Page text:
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Optics Express

Optics Express

  • Editor: C. Martijn de Sterke
  • Vol. 19, Iss. 17 — Aug. 15, 2011
  • pp: 15679–15689
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Abnormal refraction of microwave in ferrite/wire metamaterials

Hongjie Zhao, Bo Li, Ji Zhou, Lei Kang, Qian Zhao, and Weibin Li  »View Author Affiliations


Optics Express, Vol. 19, Issue 17, pp. 15679-15689 (2011)
http://dx.doi.org/10.1364/OE.19.015679


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Abstract

We report the experimentally observed abnormal refraction in metamaterials (MMs) consisting of ferrite rods and metallic wires with two kinds of configurations. Negative refraction (NR) and positive refraction (PR) are demonstrated in an MM constructed with parallel-arranged rods and wires. The frequencies of both NR and PR can be adjusted dynamically and together by an applied magnetic field and the PR occurs at frequencies slightly lower than that of the NR. The NR is attributed to simultaneously negative effective permittivity and permeability, and the PR is resulted from positive effective permittivity and permeability with the positive effective permittivity originating from electromagnetic coupling between the closest rod and wire. By making the rod cross the wire to reduce the coupling, we observed sole NR in an MM consisting of the cross-arranged rods and wires. Theoretical analysis explained qualitatively the abnormal refraction behaviors of microwave for the two kinds of MMs and it is supported by the retrieved effective parameters and field distributions.

© 2011 OSA

1. Introduction

In the last several years much interest has been focused on negative refractive index material (NRIM) starting with the theoretical prediction of Veselago [1

1. V. G. Veselago, “The electrodynamics of substances with simultaneously negative values of permittivity and permeability,” Sov. Phys. Usp. 10(4), 509–514 (1968). [CrossRef]

] and the pioneering experiments of Shelby et al [2

2. R. A. Shelby, D. R. Smith, and S. Schultz, “Experimental verification of a negative index of refraction,” Science 292(5514), 77–79 (2001). [CrossRef] [PubMed]

]. From the original work in microwave frequency [2

2. R. A. Shelby, D. R. Smith, and S. Schultz, “Experimental verification of a negative index of refraction,” Science 292(5514), 77–79 (2001). [CrossRef] [PubMed]

4

4. J. T. Huangfu, L. X. Ran, H. S. Chen, X. M. Zhang, K. S. Chen, T. M. Grzegorczyk, and J. A. Kong, “Experimental confirmation of negative refractive index of a metamaterial composed of Omega-like metallic patterns,” Appl. Phys. Lett. 84(9), 1537–1539 (2004). [CrossRef]

] to recent investigations on perfect lens [5

5. J. B. Pendry, “Negative refraction makes a perfect lens,” Phys. Rev. Lett. 85(18), 3966–3969 (2000). [CrossRef] [PubMed]

8

8. I. Bulu, H. Caglayan, and E. Ozbay, “Experimental demonstration of subwavelength focusing of electromagnetic waves by labyrinth-based two-dimensional metamaterials,” Opt. Lett. 31(6), 814–816 (2006). [CrossRef] [PubMed]

], NRIMs have shown great potential to manipulate electromagnetic wave. Since NRIMs are not available in nature, metamaterial (MM) has been a major resort to obtain NRIMs. For example, MM consisting of metallic wires and split ring resonators (SRRs) has been used to construct NRIM in which the negative refraction (NR) is originated from simultaneously negative effective permittivity and permeability [2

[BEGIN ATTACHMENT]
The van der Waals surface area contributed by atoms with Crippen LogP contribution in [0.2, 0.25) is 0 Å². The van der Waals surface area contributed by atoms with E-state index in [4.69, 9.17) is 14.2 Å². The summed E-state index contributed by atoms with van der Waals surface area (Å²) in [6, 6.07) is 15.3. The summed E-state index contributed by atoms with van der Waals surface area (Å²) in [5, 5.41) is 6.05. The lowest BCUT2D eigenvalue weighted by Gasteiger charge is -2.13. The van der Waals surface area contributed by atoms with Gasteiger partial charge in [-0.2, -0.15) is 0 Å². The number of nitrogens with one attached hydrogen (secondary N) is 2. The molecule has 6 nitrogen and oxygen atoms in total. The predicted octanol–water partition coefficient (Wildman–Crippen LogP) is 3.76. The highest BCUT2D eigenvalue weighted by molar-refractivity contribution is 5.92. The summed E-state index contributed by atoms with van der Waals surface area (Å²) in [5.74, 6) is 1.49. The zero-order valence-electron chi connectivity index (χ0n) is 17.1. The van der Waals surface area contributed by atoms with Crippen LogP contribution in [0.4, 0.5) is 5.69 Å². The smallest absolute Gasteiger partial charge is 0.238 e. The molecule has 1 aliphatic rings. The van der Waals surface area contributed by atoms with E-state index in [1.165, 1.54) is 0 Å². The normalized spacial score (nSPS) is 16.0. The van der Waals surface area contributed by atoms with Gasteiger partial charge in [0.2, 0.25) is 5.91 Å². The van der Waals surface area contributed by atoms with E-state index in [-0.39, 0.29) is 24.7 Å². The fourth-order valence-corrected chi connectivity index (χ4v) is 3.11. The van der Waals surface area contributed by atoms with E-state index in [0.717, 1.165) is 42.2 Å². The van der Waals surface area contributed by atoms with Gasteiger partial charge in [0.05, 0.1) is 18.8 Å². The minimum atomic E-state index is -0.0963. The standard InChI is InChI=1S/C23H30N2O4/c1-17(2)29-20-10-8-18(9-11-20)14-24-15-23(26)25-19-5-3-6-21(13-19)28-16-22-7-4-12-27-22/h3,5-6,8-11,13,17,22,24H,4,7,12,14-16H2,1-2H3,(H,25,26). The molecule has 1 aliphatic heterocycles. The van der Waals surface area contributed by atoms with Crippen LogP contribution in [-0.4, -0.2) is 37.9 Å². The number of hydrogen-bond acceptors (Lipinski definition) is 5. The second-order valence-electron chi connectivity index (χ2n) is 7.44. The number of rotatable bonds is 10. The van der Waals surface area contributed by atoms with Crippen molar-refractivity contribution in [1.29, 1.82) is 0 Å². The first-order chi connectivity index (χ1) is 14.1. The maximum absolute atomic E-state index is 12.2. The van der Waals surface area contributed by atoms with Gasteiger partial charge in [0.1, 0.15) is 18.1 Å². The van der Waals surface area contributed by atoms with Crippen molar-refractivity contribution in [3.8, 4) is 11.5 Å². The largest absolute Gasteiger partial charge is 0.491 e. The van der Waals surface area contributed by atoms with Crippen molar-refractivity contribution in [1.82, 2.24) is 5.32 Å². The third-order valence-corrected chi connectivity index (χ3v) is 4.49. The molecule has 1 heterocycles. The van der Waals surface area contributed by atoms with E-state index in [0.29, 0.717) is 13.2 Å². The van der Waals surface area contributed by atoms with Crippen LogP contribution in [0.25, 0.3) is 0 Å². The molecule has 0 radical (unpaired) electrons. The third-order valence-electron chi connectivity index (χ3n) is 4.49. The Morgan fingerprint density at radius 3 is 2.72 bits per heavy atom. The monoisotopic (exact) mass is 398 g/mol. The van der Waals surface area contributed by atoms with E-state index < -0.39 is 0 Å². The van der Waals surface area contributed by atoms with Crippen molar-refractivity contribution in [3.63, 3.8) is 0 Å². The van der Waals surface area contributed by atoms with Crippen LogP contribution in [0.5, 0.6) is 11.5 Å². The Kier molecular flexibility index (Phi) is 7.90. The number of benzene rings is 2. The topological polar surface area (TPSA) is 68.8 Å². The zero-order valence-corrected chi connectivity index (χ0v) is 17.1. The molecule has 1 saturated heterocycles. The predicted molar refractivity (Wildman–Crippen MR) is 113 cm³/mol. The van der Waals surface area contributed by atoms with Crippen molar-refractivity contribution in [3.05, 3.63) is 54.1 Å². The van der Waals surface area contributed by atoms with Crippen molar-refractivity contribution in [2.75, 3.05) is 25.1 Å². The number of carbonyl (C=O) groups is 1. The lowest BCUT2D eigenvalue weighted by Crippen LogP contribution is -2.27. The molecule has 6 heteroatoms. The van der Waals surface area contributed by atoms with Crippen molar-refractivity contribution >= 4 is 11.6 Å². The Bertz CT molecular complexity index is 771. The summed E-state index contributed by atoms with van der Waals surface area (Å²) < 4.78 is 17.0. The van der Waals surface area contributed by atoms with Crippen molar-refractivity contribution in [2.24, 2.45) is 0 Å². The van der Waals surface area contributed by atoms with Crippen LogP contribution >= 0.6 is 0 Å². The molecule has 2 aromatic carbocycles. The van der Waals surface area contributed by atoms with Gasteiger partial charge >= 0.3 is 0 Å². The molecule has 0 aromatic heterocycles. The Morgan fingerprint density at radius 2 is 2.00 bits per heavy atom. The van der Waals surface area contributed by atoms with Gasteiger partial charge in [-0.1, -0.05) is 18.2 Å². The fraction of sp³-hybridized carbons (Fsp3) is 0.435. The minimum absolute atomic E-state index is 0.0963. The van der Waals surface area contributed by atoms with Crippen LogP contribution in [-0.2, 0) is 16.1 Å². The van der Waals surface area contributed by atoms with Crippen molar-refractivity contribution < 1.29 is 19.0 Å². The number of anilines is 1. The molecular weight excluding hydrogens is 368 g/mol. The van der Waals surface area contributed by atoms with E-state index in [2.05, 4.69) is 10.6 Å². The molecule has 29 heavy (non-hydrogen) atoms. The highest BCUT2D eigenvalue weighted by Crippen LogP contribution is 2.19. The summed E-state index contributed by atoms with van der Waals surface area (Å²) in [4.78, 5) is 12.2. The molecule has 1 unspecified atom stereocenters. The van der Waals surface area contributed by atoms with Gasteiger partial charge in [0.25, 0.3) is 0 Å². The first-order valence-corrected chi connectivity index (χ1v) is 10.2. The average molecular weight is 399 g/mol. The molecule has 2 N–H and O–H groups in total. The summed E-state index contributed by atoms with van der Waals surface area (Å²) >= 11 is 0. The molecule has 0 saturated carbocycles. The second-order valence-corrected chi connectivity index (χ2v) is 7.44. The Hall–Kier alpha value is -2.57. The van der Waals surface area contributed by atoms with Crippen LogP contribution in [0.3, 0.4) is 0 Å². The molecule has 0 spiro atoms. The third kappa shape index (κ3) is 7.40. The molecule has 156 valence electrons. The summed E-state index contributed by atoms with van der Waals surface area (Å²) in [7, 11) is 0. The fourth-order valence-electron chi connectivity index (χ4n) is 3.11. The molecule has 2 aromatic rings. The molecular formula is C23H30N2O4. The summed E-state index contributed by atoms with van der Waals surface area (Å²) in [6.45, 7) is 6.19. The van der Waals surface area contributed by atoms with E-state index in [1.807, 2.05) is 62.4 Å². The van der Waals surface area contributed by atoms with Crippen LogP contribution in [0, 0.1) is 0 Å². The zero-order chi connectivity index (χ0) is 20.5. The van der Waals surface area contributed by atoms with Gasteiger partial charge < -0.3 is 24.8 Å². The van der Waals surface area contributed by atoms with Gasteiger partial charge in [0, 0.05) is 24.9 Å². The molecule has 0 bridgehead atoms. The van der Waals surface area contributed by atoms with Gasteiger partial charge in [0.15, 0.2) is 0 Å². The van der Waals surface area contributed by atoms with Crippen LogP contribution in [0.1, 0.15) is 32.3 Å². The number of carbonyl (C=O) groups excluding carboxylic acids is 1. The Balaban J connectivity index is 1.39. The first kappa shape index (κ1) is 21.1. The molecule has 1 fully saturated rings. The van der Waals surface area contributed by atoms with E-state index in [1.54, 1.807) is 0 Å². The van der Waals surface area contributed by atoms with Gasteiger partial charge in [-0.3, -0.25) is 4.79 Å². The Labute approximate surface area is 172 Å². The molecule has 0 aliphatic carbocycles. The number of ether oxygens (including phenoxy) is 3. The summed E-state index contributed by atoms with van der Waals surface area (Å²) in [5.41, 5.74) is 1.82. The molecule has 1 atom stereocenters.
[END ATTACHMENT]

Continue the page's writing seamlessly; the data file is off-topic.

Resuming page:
2. R. A. Shelby, D. R. Smith, and S. Schultz, “Experimental verification of a negative index of refraction,” Science 292(5514), 77–79 (2001). [CrossRef] [PubMed]

]. However, the structure-determined property of SRR makes the operating frequency generally inactive, which seems to be a bottleneck for its potential applications. Fortunately, by controlling equivalent capacitance C [9

9. W. J. Padilla, A. J. Taylor, C. Highstrete, M. Lee, and R. D. Averitt, “Dynamical electric and magnetic metamaterial response at terahertz frequencies,” Phys. Rev. Lett. 96(10), 107401 (2006). [CrossRef] [PubMed]

15

15. F. Zhang, Q. Zhao, L. Kang, D. P. Gaillot, X. P. Zhao, J. Zhou, and D. Lippens, “Magnetic control of negative permeability metamaterials based on liquid crystals,” Appl. Phys. Lett. 92(19), 193104 (2008). [CrossRef]

] and inductance L [16

16. L. Kang, Q. Zhao, H. J. Zhao, and J. Zhou, “Magnetically tunable negative permeability metamaterial composed by split ring resonators and ferrite rods,” Opt. Express 16(12), 8825–8834 (2008). [CrossRef] [PubMed]

18

18. J. N. Gollub, J. Y. Chin, T. J. Cui, and D. R. Smith, “Hybrid resonant phenomena in a SRR/YIG metamaterial structure,” Opt. Express 17(4), 2122–2131 (2009). [CrossRef] [PubMed]

] of SRR, researchers have demonstrated the tunability of resonance frequency ωres according to ωres=1/LC, but only in virtue of various additional components and within a small tunable range.

Ferrite, in comparison with SRR, can provide a more dynamically tunable negative permeability with an applied magnetic field (AMF). The simpler engineering processing, larger tunable range and faster response would make ferrite a more desirable means to achieve tunable negative permeability. In this case, the tunable NRIM based on ferrite/wire construction has been proposed theoretically [19

19. G. Dewar, “Candidates for μ<0, ε<0 nanostructures,” Int. J. Mod. Phys. B 15(24 & 25), 3258–3265 (2001). [CrossRef]

21

21. F. J. Rachford, D. Armstead, V. G. Harris, and C. Vittoria, “Simulations of ferrite-dielectric-wire composite negative index materials,” Phys. Rev. Lett. 99(5), 057202 (2007). [CrossRef] [PubMed]

] and demonstrated experimentally only with a transmitted passband in a rectangular [22